Apologies are another one of those things that fall into the category of It Seemed Like a Good Idea Because Everyone Else Does it.
There are a lot of people in the world who do a lot of things. Just because our parents taught us to act in a certain way, or because it is average or commonly accepted to follow a particular custom, it doesn’t make it a wise and healthy thing.
It’s at least worth asking the question: what am I apologizing for and what am I actually saying when the two magical words, “I’m sorry,” come out of my mouth?”
Some potential meanings:
1. “I’m sorry that you caught me/ that you’re upset (because it inconveniences me) but I don’t actually care and would do it again in a heartbeat. I’m only saying I’m sorry in hopes of getting you off my back.” It’s common among children forced to apologize or between spouses and is entirely insincere and selfish. When I express this kind of apology I still think I’m right and you’re a wrong, stupid idiot. It’s used to brush off serious mistakes and used in lieu of actually making changes. I think that if I say, “I’m sorry,” I’ve just washed myself of any responsibility to actually change the way I behave.
Or more commonly:
2. The profuse and excessive apologies over unbelievable minutiae. I’ve heard a lot of this in my life lately. You know, the “I’m so sorry I didn’t bake you a tenth cake for your birthday!! I ran out of time with the first 9 and here are eleven other reasons why you should still be my friend.”
Do we really not recognize the arrogance in this? In order to overly apologize for a thing we must really believe that the other person will not be okay without it. Like I wouldn’t survive if I didn’t receive the tenth birthday cake. Or my world would stop turning if you didn’t return my call. Or showed up five minutes late to our date.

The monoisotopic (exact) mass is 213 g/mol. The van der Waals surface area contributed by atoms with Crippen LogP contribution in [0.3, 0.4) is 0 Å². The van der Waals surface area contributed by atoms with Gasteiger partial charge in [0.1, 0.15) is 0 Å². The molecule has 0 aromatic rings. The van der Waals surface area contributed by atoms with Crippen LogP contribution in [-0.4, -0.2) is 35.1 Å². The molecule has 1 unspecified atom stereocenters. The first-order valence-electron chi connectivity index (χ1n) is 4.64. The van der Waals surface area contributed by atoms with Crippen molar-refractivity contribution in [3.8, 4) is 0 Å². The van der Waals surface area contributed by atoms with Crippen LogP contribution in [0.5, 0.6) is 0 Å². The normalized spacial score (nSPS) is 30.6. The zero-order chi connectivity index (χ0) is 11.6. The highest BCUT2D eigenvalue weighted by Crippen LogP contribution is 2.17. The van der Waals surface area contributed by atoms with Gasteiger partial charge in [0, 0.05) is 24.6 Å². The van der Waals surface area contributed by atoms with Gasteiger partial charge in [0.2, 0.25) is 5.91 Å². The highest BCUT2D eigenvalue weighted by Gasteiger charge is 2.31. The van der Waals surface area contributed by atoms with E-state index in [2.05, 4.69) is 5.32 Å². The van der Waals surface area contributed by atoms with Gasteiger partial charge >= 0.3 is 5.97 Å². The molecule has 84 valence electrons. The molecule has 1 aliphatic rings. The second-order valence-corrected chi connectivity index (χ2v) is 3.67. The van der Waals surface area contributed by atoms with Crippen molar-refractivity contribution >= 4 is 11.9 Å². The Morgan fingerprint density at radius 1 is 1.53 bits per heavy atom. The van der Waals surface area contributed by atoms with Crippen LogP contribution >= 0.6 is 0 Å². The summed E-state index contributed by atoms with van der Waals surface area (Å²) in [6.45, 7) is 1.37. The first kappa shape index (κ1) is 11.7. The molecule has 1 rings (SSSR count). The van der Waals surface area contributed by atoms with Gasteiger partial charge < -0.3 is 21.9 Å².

Really, my life is, has been, and will be great. We can have faith that other people will continue to muddle through without us gracing their lives with our presence. People will be okay.
And of course there’s a strong note of insecurity in that apology as well. You know, the whole “Please still be my friend,” or “please don’t be mad at me,” part which people don’t actually say out loud (mostly) but is definitely implied.
Again, what are we saying here? What do these inadvertent and instinctive reactions reveal about our beliefs? Let me further translate:
Please still be my friend – “I think that you are so superficial that you are only friends with people who bake you ten cakes on your birthday. I’m also so insecure about myself as a person that I think I have to bake everyone ten cakes on their birthday in order to be a valuable friend.”
Please don’t be mad at me – “You are such a monster that you would get angry at anyone that doesn’t treat you like an Egyptian Princess even though they probably didn’t have cake back then.”
We can all just really afford to relax a bit. Have faith that people will be okay and that some people are capable of just caring without needing some kind of payment in return. It’s simply not possible to overreact to every mistake we make while simultaneously accepting others for their flaws and follies. Either we accept that we are all human –ourselves included– or hold everyone to unattainable standards.
So what’s the alternative to hollow apologies? How can we express genuine remorse? It’s far more effective to simply describe our mistake and our intended plan of action. “I was lazy and didn’t make dinner on time, Sweetie. I’ll try to plan ahead so that in the future it’s ready when you come home.”
It’s always worth it to stop and take a moment to determine if our feelings line up with the words we are speaking.